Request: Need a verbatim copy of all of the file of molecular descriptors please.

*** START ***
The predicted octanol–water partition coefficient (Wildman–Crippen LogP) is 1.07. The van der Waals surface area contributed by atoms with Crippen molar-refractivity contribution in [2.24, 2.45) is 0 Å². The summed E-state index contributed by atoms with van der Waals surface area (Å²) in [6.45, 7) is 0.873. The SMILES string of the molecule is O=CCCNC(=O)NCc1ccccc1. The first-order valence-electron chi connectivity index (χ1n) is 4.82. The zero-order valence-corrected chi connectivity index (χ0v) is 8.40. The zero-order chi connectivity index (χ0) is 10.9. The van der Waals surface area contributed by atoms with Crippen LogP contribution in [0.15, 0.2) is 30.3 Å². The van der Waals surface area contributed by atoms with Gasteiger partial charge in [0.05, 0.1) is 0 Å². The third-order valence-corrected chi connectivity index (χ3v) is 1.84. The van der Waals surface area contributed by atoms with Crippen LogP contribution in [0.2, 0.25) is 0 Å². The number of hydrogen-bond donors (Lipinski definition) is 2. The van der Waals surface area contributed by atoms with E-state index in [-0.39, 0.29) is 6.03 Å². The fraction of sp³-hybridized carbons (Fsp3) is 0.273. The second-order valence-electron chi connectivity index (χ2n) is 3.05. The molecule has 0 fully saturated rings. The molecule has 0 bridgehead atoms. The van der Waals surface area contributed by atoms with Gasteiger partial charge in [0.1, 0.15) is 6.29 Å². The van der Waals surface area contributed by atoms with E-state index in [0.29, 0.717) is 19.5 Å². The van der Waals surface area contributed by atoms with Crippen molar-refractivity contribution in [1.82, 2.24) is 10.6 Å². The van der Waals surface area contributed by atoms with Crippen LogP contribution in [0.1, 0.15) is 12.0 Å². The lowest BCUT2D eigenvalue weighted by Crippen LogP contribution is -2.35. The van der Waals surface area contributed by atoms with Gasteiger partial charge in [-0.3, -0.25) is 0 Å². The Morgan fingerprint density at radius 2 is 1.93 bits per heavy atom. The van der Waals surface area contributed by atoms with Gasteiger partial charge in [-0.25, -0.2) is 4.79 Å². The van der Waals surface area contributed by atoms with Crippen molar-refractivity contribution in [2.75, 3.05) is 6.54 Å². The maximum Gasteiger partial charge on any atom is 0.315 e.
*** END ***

The predicted octanol–water partition coefficient (Wildman–Crippen LogP) is 1.07. The van der Waals surface area contributed by atoms with Crippen molar-refractivity contribution in [2.24, 2.45) is 0 Å². The summed E-state index contributed by atoms with van der Waals surface area (Å²) in [6.45, 7) is 0.873. The SMILES string of the molecule is O=CCCNC(=O)NCc1ccccc1. The first-order valence-electron chi connectivity index (χ1n) is 4.82. The zero-order valence-corrected chi connectivity index (χ0v) is 8.40. The zero-order chi connectivity index (χ0) is 10.9. The van der Waals surface area contributed by atoms with Crippen LogP contribution in [0.15, 0.2) is 30.3 Å². The van der Waals surface area contributed by atoms with Gasteiger partial charge in [0.05, 0.1) is 0 Å². The third-order valence-corrected chi connectivity index (χ3v) is 1.84. The van der Waals surface area contributed by atoms with Crippen LogP contribution in [0.2, 0.25) is 0 Å². The number of hydrogen-bond donors (Lipinski definition) is 2. The van der Waals surface area contributed by atoms with E-state index in [-0.39, 0.29) is 6.03 Å². The fraction of sp³-hybridized carbons (Fsp3) is 0.273. The second-order valence-electron chi connectivity index (χ2n) is 3.05. The molecule has 0 fully saturated rings. The molecule has 0 bridgehead atoms. The van der Waals surface area contributed by atoms with Gasteiger partial charge in [0.1, 0.15) is 6.29 Å². The van der Waals surface area contributed by atoms with E-state index in [0.29, 0.717) is 19.5 Å². The van der Waals surface area contributed by atoms with Crippen molar-refractivity contribution in [1.82, 2.24) is 10.6 Å². The van der Waals surface area contributed by atoms with Crippen LogP contribution in [0.1, 0.15) is 12.0 Å². The lowest BCUT2D eigenvalue weighted by Crippen LogP contribution is -2.35. The van der Waals surface area contributed by atoms with Gasteiger partial charge in [-0.3, -0.25) is 0 Å². The Morgan fingerprint density at radius 2 is 1.93 bits per heavy atom. The van der Waals surface area contributed by atoms with Gasteiger partial charge in [-0.25, -0.2) is 4.79 Å². The van der Waals surface area contributed by atoms with Crippen molar-refractivity contribution in [2.75, 3.05) is 6.54 Å². The maximum Gasteiger partial charge on any atom is 0.315 e.